• keep points crisp and sharp, and
  • create the flattest possible quilt top sans thick, knobby bumps where too many seam allowances stacked up, and
  • most importantly, to create nesting seam allowances wherever possible for perfectly matching seam intersections.  
(If you're following a pattern that includes pressing instructions, the pattern designer has already done this for you).  I realized the error of my haphazard ways after sewing this quilt top together, and came up with a delusional plan to fix it (late one night when bad decisions are made and it's best to leave the studio!).  I just popped the seams at all of the offending intersections so I could press the seam allowances in different directions.  Now my quilt top was nice and flat, but there were a bazillion HOLES in it!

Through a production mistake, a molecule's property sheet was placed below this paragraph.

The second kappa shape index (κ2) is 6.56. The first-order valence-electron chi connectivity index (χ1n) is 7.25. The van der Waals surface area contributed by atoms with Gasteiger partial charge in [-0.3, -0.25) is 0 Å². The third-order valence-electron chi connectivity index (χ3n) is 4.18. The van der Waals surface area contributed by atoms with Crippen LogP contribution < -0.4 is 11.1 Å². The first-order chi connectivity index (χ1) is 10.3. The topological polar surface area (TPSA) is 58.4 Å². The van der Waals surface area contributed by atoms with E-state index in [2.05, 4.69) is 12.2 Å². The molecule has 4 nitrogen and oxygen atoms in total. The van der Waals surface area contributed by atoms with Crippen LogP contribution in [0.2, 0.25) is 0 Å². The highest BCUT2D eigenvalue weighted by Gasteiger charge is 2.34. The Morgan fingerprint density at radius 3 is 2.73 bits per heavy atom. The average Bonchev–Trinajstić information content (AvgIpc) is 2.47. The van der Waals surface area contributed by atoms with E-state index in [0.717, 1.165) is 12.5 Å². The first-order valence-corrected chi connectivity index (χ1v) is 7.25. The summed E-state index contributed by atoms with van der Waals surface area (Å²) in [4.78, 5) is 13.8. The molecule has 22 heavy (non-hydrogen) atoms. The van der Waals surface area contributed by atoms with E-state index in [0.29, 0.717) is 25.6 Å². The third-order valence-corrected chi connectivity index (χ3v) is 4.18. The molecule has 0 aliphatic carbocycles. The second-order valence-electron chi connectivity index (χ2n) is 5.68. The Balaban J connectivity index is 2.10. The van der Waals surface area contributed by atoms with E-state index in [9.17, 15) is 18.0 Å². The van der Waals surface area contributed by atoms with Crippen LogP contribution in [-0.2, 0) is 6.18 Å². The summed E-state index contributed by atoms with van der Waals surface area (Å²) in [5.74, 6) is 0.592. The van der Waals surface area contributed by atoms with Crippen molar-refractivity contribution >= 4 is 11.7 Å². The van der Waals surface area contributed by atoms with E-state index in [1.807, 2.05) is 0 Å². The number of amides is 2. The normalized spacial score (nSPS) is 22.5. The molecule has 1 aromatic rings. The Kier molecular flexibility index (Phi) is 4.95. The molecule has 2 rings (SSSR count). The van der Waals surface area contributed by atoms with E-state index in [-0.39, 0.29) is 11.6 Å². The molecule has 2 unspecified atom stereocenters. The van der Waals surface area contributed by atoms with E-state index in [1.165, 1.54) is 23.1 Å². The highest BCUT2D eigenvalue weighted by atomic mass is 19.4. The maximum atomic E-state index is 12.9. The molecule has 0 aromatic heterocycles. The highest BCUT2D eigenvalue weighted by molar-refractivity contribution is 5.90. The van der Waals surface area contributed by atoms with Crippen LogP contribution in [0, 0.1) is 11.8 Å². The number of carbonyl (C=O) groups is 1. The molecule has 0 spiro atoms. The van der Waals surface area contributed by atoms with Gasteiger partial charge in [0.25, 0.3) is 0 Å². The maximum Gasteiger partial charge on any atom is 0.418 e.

See?  I ripped out the stitching to free the seam allowance.
I couldn't leave it that way (although I was tempted to!), because those holes were hazards waiting to trip up my presser foot during the quilting process, and then RRIPPP!!  It was piddly, fiddly, annoying work, but I did restitch all of those blocks closed and repressed the quilt top yesterday and it's so much better now.

The Final pressing Solution
See how I ended up pressing those intersections where my sawtooth star, sashing and bear paw block comes together?  I split the difference and pressed them into little squares.  Who knows whether the mythical Quilt Police would approve, but it's nice and flat and looks good (to me, anyway) from the right side:

Same Sawtooth Star, from the Right Side
One More, 'Cause They're So Cute
After that, I added my inner white borders: